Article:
In the Icelandic sagas, the concept of personal honour is of paramount importance as character motivator and driver of plot. Offences against a person’s honour may include such things as insults, slander, infringement on another’s property, or physical assault. The laws of the land are supposed to deal with such matters and the favoured outcome is some form of arbitration and, ultimately, reconciliation. Human nature being what it is, such a peaceful resolution is not always achieved, nor even desired by the participants in all cases, and a cycle of violence, once initiated, escalates into a blood feud. While this is disastrous for those involved, it makes for exciting narrative so it’s good news for the saga reader.
Before the start of the eleventh century when the practice was abolished, Iceland’s laws also allowed the wronged party to seek redress by challenging the offender to a duel. Two kinds of duel are mentioned in the sagas. The first, einvigi, refers to men meeting in single combat to settle a matter of honour, which may occur independently of third-party interference or adjudication. One example is the fight between Bjarni of Hof and the eponymous hero of The Tale of Thorstein Staff-Struck, in which the antagonists acquit themselves decently and honourably, neither man exploiting any unfair advantage over the other despite the absence of witnesses. The other, more formal type of duel is called hólmganga (“island-going”) and is conducted according to strict rules. The fullest account of these rules is given in Kormak’s Saga, which features several duelling scenes. In the guidelines that follow, I don’t try to incorporate all the details of the hólmganga ritual – which in any case differ from one text to the next – but rather to provide a playable model for Norse duelling in old-school games that captures some of the flavour of the literary sources.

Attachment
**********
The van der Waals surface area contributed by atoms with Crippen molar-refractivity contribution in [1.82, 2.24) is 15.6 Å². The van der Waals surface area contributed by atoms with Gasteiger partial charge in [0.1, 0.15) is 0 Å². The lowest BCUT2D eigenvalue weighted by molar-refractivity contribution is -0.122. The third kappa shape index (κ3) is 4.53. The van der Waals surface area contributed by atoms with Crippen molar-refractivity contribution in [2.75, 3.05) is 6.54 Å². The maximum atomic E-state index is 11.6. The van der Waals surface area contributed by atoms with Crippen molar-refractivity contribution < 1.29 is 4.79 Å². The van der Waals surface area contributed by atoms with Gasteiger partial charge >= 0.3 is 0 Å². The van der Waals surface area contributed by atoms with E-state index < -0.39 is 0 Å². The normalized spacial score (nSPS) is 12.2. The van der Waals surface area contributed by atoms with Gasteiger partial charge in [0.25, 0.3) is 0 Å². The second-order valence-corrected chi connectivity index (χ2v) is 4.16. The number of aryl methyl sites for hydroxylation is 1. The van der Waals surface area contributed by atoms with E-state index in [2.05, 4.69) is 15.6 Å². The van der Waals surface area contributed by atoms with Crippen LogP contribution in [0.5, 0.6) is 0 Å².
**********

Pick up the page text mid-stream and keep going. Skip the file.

[Note: For no other reason than that of brevity, I use the masculine pronoun throughout.]
If a character is challenged to a duel and declines to fight or fails to turn up at the specified time and place, then he loses honour and is diminished in the esteem of the local populace, including his retainers or other supporters. The Referee decides how this is made manifest in the campaign. I have seen attempts to introduce systems of “honour points” and the like, which might work well provided the bookkeeping isn’t too onerous. My preference would be a simple penalty on reaction/morale rolls. A penalty of -2 is certainly warranted for backing down in the face of a challenge. Naturally, if this method is chosen, the Referee should also be prepared to hand out bonuses to characters who attain significant honour by their deeds.
If the challenge is accepted, then a time and location must be mutually agreed by the participants. Two or three days are usually deemed sufficient for preparation. The participants must also agree on arms and armour. Shields are mandatory, even for characters who don’t normally use them. One-handed swords and battle axes are the most commonly used weapons. The participants need not both employ the same type of weapon.